I agree with Larry, a beam type torque wrench will work very well and at the least cost for a good new one (a beam type has the long pointer attached to the head and extends to the handle where a graduated gauge is located, as the bolt, nut, fastener is tightened the beam/pointer indicates the amount of torque that is being applied). If you can find a click type torque wrench at a reasonable price, then they are a bit easier to use. As jsmith wrote, flea markets may be a good place to find either kind of torque wrench at a reasonable price (as well as pawn shops, garage sales, companies selling used tools/equipment, etc., etc.).
Torque wrenches come in various calibrations (inch pounds, foot pounds, kilograms, etc.) and range of torque they will measure (for example: 0-600 in. lbs., 0-150 ft. lbs., 50-250 ft. lbs., etc., etc.). Some torque wrench gauges will have more than one calibration (both foot pounds and kilograms is one). So, you will need to review the torque specs. for the fasteners you will be using and select a torque wrench accordingly (as well as considering possible future needs).
Your choice will depend on your needs. If you are torqueing fasteners with low torque specs., then you will want one measuring the lower torque ranges more precisely (say 0-600 inch pounds which equals 0-50 ft. lbs., recall 12 in. lbs. = 1 ft. lbs.). If you are using fasteners with middle to higher torque specs., then a 0-150 ft. lbs. torque wrench is a good all-around choice because it is very versatile. MB uses Newtons per meter (Nm) as their method of measuring torque/force applied to fasteners (1 Nm = .74 ft.lbs. = 8.8 in. lbs.).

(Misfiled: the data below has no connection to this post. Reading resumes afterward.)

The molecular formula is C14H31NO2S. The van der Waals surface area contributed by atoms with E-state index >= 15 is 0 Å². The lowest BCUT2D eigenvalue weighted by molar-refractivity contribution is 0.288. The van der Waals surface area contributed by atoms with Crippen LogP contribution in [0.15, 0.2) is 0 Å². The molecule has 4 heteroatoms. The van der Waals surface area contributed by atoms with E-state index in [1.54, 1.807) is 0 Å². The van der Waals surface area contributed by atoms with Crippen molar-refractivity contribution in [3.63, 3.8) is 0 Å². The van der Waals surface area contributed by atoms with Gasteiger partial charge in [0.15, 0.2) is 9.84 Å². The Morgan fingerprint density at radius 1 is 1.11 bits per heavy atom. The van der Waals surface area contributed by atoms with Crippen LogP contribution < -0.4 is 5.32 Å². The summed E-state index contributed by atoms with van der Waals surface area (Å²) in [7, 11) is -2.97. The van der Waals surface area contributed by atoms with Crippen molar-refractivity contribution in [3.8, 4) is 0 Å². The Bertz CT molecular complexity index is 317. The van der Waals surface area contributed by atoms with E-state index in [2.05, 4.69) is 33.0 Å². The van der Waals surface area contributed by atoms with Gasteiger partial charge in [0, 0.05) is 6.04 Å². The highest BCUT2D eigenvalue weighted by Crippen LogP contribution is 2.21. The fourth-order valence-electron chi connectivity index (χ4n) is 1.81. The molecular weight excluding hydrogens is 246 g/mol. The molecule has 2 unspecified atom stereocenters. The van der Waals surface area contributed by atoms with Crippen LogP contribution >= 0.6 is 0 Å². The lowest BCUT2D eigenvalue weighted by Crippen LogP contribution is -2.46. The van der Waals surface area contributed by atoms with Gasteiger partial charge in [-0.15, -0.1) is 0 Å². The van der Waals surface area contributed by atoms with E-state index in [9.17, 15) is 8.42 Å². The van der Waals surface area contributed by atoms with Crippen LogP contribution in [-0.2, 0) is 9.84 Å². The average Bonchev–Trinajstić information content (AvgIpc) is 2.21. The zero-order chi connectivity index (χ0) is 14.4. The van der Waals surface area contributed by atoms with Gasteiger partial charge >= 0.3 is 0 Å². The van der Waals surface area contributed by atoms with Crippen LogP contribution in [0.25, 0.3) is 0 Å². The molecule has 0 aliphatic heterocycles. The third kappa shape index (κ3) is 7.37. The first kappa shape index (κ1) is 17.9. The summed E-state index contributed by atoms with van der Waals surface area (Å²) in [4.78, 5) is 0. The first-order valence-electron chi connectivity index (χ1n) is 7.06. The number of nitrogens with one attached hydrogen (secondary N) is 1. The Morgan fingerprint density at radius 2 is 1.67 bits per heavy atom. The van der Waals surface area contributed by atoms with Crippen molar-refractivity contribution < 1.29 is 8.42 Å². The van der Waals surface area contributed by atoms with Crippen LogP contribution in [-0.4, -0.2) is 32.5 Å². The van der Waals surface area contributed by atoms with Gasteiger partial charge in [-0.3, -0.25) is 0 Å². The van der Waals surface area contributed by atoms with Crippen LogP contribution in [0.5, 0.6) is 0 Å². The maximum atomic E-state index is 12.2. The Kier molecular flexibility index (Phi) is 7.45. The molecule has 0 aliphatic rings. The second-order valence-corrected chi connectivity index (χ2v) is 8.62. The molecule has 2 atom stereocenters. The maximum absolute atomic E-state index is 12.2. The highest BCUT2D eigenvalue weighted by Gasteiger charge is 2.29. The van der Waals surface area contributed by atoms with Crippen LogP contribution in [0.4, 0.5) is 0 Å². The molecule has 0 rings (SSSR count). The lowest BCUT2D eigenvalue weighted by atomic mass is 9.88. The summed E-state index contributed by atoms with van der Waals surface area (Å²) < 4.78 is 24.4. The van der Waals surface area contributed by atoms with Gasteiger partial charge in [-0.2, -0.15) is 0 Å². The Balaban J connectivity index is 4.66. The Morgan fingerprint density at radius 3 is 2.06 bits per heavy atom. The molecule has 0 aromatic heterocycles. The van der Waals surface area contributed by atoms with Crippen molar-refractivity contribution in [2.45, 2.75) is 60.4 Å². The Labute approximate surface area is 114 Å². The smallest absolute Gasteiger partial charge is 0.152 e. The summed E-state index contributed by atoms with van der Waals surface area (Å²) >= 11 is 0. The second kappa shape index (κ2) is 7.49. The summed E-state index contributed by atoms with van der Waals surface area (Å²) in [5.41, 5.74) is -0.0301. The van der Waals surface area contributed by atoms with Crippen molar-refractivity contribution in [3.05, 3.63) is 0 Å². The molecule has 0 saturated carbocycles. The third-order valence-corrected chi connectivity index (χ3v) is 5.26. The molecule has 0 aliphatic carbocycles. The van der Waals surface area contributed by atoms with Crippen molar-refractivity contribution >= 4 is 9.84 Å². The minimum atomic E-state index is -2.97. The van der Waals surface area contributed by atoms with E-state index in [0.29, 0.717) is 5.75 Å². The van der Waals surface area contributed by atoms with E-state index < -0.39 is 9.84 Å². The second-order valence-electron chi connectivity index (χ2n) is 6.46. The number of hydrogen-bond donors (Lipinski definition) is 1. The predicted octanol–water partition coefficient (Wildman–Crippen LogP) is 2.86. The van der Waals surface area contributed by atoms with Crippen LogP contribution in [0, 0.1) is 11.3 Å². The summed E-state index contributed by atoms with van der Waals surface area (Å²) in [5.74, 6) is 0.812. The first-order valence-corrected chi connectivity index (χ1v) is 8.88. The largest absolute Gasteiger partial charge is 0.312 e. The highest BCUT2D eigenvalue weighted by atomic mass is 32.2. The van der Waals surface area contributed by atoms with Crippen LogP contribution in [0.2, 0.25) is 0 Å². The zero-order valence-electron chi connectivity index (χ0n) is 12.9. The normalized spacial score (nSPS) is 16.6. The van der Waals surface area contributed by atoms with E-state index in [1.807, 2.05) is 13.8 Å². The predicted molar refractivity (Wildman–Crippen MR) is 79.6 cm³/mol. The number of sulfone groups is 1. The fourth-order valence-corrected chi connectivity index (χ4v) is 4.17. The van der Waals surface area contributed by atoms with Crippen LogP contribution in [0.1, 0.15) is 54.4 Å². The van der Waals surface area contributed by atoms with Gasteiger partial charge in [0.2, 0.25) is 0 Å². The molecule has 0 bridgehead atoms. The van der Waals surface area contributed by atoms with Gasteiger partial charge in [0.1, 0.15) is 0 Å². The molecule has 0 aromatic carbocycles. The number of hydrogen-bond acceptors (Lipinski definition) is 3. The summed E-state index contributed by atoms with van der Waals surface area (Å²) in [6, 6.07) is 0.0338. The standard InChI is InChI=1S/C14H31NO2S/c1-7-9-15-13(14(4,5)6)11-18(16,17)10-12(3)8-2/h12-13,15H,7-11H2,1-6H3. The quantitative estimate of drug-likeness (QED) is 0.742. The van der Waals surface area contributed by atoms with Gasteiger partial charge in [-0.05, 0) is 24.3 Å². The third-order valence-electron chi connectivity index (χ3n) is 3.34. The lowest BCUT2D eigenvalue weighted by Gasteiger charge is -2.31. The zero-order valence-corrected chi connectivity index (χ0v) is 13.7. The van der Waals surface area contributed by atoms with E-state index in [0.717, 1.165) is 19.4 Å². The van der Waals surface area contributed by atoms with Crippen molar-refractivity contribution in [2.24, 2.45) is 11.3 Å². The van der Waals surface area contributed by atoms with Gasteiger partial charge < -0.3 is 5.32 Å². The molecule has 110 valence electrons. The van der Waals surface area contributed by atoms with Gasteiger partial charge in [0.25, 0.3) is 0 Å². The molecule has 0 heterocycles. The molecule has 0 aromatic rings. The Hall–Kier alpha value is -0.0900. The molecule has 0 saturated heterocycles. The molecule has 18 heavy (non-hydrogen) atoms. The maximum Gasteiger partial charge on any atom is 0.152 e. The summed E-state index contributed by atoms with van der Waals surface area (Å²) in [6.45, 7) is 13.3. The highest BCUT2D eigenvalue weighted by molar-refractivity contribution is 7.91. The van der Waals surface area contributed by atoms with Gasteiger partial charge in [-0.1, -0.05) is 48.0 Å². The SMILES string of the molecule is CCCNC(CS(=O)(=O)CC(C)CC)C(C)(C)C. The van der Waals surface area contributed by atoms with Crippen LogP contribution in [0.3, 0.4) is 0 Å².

Another consideration is the size of the torque wrench's connector (1/2" or 3/8") and the size of the sockets you own. Whatever your choice of torque wrench, you should buy an adaptor to fit both 1/2" and 3/8" sockets (a 1/2" to 3/8" adaptor if you buy a torque wrench with a 1/2" connector as is common on the 0-150 ft. lbs torque wrench, or a 3/8" to 1/2" adaptor if the wrench has a 3/8" connector), that is if you do not already own adaptor(s).
Hope this helps.
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